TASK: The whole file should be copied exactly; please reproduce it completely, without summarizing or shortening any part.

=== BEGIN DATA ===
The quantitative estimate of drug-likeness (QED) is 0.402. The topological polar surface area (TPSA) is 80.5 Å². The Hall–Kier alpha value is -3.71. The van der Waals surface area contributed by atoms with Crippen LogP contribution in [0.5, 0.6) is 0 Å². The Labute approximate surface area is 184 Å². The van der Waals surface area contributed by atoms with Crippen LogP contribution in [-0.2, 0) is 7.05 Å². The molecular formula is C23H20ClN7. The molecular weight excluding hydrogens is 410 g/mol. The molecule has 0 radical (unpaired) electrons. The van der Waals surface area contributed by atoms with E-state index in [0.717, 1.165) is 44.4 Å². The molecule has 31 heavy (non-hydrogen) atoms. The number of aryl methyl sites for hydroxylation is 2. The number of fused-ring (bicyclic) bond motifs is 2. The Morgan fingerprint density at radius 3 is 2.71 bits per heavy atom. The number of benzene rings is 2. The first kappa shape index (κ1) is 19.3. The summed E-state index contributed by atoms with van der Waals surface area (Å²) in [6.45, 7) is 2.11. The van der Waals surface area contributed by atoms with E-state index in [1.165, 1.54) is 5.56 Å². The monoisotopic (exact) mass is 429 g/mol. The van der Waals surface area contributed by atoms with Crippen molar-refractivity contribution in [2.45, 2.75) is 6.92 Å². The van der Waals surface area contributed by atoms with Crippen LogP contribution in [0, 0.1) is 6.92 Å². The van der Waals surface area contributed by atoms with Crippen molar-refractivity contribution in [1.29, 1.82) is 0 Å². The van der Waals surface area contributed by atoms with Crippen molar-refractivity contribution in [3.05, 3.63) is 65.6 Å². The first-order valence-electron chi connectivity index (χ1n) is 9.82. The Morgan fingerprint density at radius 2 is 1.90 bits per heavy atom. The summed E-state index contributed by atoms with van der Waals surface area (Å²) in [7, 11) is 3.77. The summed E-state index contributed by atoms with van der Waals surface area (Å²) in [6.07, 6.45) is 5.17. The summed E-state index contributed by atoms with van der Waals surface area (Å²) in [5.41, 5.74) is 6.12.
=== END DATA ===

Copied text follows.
The quantitative estimate of drug-likeness (QED) is 0.402. The topological polar surface area (TPSA) is 80.5 Å². The Hall–Kier alpha value is -3.71. The van der Waals surface area contributed by atoms with Crippen LogP contribution in [0.5, 0.6) is 0 Å². The Labute approximate surface area is 184 Å². The van der Waals surface area contributed by atoms with Crippen LogP contribution in [-0.2, 0) is 7.05 Å². The molecular formula is C23H20ClN7. The molecular weight excluding hydrogens is 410 g/mol. The molecule has 0 radical (unpaired) electrons. The van der Waals surface area contributed by atoms with E-state index in [0.717, 1.165) is 44.4 Å². The molecule has 31 heavy (non-hydrogen) atoms. The number of aryl methyl sites for hydroxylation is 2. The number of fused-ring (bicyclic) bond motifs is 2. The Morgan fingerprint density at radius 3 is 2.71 bits per heavy atom. The number of benzene rings is 2. The first kappa shape index (κ1) is 19.3. The summed E-state index contributed by atoms with van der Waals surface area (Å²) in [6.45, 7) is 2.11. The van der Waals surface area contributed by atoms with E-state index in [1.165, 1.54) is 5.56 Å². The monoisotopic (exact) mass is 429 g/mol. The van der Waals surface area contributed by atoms with Crippen molar-refractivity contribution in [2.45, 2.75) is 6.92 Å². The van der Waals surface area contributed by atoms with Crippen LogP contribution in [0, 0.1) is 6.92 Å². The van der Waals surface area contributed by atoms with Crippen molar-refractivity contribution in [1.29, 1.82) is 0 Å². The van der Waals surface area contributed by atoms with Crippen molar-refractivity contribution in [3.05, 3.63) is 65.6 Å². The first-order valence-electron chi connectivity index (χ1n) is 9.82. The Morgan fingerprint density at radius 2 is 1.90 bits per heavy atom. The summed E-state index contributed by atoms with van der Waals surface area (Å²) in [7, 11) is 3.77. The summed E-state index contributed by atoms with van der Waals surface area (Å²) in [6.07, 6.45) is 5.17. The summed E-state index contributed by atoms with van der Waals surface area (Å²) in [5.41, 5.74) is 6.12.